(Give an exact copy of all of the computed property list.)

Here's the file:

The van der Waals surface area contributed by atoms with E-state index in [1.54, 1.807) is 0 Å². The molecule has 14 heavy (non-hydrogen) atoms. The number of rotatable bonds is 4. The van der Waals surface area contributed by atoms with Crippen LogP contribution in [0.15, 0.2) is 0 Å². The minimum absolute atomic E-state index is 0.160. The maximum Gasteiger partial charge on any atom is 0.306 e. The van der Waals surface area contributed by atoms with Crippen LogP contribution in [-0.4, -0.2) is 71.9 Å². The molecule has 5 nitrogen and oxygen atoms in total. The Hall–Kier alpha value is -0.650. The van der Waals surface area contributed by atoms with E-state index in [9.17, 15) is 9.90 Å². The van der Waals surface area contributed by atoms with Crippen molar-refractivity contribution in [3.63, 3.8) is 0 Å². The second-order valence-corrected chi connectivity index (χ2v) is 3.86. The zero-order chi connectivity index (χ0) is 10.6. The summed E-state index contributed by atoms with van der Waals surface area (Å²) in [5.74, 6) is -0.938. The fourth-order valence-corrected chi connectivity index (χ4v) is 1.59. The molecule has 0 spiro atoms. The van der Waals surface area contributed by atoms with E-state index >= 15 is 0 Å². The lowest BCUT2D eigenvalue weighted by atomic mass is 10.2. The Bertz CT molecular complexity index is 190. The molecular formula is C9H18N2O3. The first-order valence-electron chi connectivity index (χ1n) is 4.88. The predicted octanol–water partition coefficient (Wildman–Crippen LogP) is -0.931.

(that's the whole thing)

The van der Waals surface area contributed by atoms with E-state index in [1.54, 1.807) is 0 Å². The molecule has 14 heavy (non-hydrogen) atoms. The number of rotatable bonds is 4. The van der Waals surface area contributed by atoms with Crippen LogP contribution in [0.15, 0.2) is 0 Å². The minimum absolute atomic E-state index is 0.160. The maximum Gasteiger partial charge on any atom is 0.306 e. The van der Waals surface area contributed by atoms with Crippen LogP contribution in [-0.4, -0.2) is 71.9 Å². The molecule has 5 nitrogen and oxygen atoms in total. The Hall–Kier alpha value is -0.650. The van der Waals surface area contributed by atoms with E-state index in [9.17, 15) is 9.90 Å². The van der Waals surface area contributed by atoms with Crippen molar-refractivity contribution in [3.63, 3.8) is 0 Å². The second-order valence-corrected chi connectivity index (χ2v) is 3.86. The zero-order chi connectivity index (χ0) is 10.6. The summed E-state index contributed by atoms with van der Waals surface area (Å²) in [5.74, 6) is -0.938. The fourth-order valence-corrected chi connectivity index (χ4v) is 1.59. The molecule has 0 spiro atoms. The van der Waals surface area contributed by atoms with E-state index >= 15 is 0 Å². The lowest BCUT2D eigenvalue weighted by atomic mass is 10.2. The Bertz CT molecular complexity index is 190. The molecular formula is C9H18N2O3. The first-order valence-electron chi connectivity index (χ1n) is 4.88. The predicted octanol–water partition coefficient (Wildman–Crippen LogP) is -0.931.